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Is 'Discipline' Necessary for Learning?

Although learning can take place in classrooms that differ widely in atmosphere, I maintain that certain conditions are indispensable ("The Unintended Consequences of Taking a Hard Line on School Discipline," The New York Times, Oct. 2).  

The word "discipline" is typically used to describe the issue, but I prefer the word "rules."  That means students respect their teachers and the opinions of others, even if they disagree.  When I began my 28-year teaching career at the same high school in the Los Angeles Unified School District, students would always address me as "Sir."  I tried to instill in them the importance of extending the same courtesy to their peers in their own language. Those were the best years of my career.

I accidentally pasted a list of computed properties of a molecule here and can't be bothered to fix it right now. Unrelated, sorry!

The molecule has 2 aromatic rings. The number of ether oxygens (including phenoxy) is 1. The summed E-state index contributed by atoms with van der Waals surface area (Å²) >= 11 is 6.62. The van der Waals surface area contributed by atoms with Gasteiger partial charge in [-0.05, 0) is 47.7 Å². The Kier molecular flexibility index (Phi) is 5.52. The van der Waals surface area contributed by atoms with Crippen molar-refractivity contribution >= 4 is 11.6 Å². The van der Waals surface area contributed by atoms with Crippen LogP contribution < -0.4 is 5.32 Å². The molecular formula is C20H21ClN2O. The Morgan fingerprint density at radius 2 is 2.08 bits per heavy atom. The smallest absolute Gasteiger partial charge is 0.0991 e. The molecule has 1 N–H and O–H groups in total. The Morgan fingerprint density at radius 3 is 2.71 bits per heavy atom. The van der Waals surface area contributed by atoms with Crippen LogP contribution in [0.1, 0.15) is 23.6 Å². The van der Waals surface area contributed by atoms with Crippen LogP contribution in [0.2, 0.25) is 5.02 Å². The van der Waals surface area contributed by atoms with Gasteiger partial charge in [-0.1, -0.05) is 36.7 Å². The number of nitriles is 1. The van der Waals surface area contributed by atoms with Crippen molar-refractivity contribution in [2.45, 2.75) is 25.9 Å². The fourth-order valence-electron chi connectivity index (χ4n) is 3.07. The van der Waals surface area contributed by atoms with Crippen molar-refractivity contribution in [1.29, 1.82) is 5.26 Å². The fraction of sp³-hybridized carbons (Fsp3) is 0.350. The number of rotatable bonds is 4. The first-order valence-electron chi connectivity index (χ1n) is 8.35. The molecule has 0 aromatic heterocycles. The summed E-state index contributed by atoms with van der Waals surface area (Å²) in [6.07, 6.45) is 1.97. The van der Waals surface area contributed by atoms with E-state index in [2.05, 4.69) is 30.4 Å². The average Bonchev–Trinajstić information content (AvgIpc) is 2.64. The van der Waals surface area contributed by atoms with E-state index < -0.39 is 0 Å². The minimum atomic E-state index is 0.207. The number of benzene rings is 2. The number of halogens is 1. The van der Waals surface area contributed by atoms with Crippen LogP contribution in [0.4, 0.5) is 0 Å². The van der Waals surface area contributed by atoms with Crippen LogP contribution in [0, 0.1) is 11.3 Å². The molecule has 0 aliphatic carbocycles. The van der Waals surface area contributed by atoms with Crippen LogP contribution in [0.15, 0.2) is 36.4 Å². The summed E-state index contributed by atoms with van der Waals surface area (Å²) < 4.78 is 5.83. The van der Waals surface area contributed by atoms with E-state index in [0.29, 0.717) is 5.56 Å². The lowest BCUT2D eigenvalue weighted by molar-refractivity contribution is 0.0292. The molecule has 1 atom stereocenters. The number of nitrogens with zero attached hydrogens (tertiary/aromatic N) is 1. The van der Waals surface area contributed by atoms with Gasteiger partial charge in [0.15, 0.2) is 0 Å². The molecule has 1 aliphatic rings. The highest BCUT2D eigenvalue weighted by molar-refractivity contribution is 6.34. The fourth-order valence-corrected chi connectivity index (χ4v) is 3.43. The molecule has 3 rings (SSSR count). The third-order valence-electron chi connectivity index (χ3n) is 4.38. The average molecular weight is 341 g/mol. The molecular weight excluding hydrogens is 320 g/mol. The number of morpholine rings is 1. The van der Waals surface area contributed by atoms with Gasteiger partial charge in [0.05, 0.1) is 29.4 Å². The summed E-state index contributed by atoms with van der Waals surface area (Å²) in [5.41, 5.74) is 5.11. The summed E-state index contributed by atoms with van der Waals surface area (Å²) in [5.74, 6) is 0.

During that time, I never had to refer any student to the dean.  But when the district changed its policy for attendance, I immediately noticed a dramatic difference in how students spoke to me and to each other.  That translated into a lack of basic decorum and ultimately into less learning.  Perhaps it also accounted for the increased stress that teachers at my school began to report.  It led to an increase in suspensions and, in rare cases, in expulsions  ("What Do We Know About School Discipline Reform?" Education Next, Winter 2017).

I've always believed that it's the responsibility of parents to impress upon their children the importance of education.  That means making sure they have a good night's sleep, a nutritious breakfast, and a respectful attitude for school.  Even the best teachers are no match for what parents should be doing.  When I read about students bringing guns to school or mouthing off to teachers, I realize how fortunate I was to have taught during the halcyon era.

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The opinions expressed in Walt Gardner's Reality Check are strictly those of the author(s) and do not reflect the opinions or endorsement of Editorial Projects in Education, or any of its publications.

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